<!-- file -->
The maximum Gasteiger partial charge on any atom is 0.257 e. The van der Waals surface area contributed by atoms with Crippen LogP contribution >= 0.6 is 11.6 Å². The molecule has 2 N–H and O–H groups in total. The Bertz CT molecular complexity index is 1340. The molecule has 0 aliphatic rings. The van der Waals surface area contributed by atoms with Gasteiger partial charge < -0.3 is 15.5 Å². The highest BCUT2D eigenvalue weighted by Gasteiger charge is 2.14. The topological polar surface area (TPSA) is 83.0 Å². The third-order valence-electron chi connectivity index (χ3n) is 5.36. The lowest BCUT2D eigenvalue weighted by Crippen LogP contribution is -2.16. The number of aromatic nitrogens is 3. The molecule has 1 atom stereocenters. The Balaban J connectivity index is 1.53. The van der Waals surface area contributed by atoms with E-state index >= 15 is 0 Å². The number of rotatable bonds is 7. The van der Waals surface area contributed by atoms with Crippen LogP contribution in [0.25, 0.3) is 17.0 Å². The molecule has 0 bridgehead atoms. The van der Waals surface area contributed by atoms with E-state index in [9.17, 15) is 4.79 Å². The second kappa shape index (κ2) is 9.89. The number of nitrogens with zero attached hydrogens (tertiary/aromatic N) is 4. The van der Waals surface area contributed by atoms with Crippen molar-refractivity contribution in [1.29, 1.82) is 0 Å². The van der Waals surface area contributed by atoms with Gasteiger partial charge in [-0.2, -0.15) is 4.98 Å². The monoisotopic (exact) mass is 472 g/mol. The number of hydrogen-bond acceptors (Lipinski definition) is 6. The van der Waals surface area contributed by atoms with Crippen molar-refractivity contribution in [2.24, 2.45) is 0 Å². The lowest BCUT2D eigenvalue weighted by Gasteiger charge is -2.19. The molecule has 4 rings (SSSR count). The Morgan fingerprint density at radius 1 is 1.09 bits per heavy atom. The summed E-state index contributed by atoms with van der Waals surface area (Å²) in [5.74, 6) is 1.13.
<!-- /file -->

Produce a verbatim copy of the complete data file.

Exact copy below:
The maximum Gasteiger partial charge on any atom is 0.257 e. The van der Waals surface area contributed by atoms with Crippen LogP contribution >= 0.6 is 11.6 Å². The molecule has 2 N–H and O–H groups in total. The Bertz CT molecular complexity index is 1340. The molecule has 0 aliphatic rings. The van der Waals surface area contributed by atoms with Gasteiger partial charge < -0.3 is 15.5 Å². The highest BCUT2D eigenvalue weighted by Gasteiger charge is 2.14. The topological polar surface area (TPSA) is 83.0 Å². The third-order valence-electron chi connectivity index (χ3n) is 5.36. The lowest BCUT2D eigenvalue weighted by Crippen LogP contribution is -2.16. The number of aromatic nitrogens is 3. The molecule has 1 atom stereocenters. The Balaban J connectivity index is 1.53. The van der Waals surface area contributed by atoms with E-state index >= 15 is 0 Å². The number of rotatable bonds is 7. The van der Waals surface area contributed by atoms with Crippen LogP contribution in [0.25, 0.3) is 17.0 Å². The molecule has 0 bridgehead atoms. The van der Waals surface area contributed by atoms with E-state index in [9.17, 15) is 4.79 Å². The second kappa shape index (κ2) is 9.89. The number of nitrogens with zero attached hydrogens (tertiary/aromatic N) is 4. The van der Waals surface area contributed by atoms with Crippen molar-refractivity contribution in [1.29, 1.82) is 0 Å². The van der Waals surface area contributed by atoms with Gasteiger partial charge in [-0.2, -0.15) is 4.98 Å². The monoisotopic (exact) mass is 472 g/mol. The number of hydrogen-bond acceptors (Lipinski definition) is 6. The van der Waals surface area contributed by atoms with Crippen molar-refractivity contribution in [2.24, 2.45) is 0 Å². The lowest BCUT2D eigenvalue weighted by Gasteiger charge is -2.19. The molecule has 4 rings (SSSR count). The Morgan fingerprint density at radius 1 is 1.09 bits per heavy atom. The summed E-state index contributed by atoms with van der Waals surface area (Å²) in [5.74, 6) is 1.13.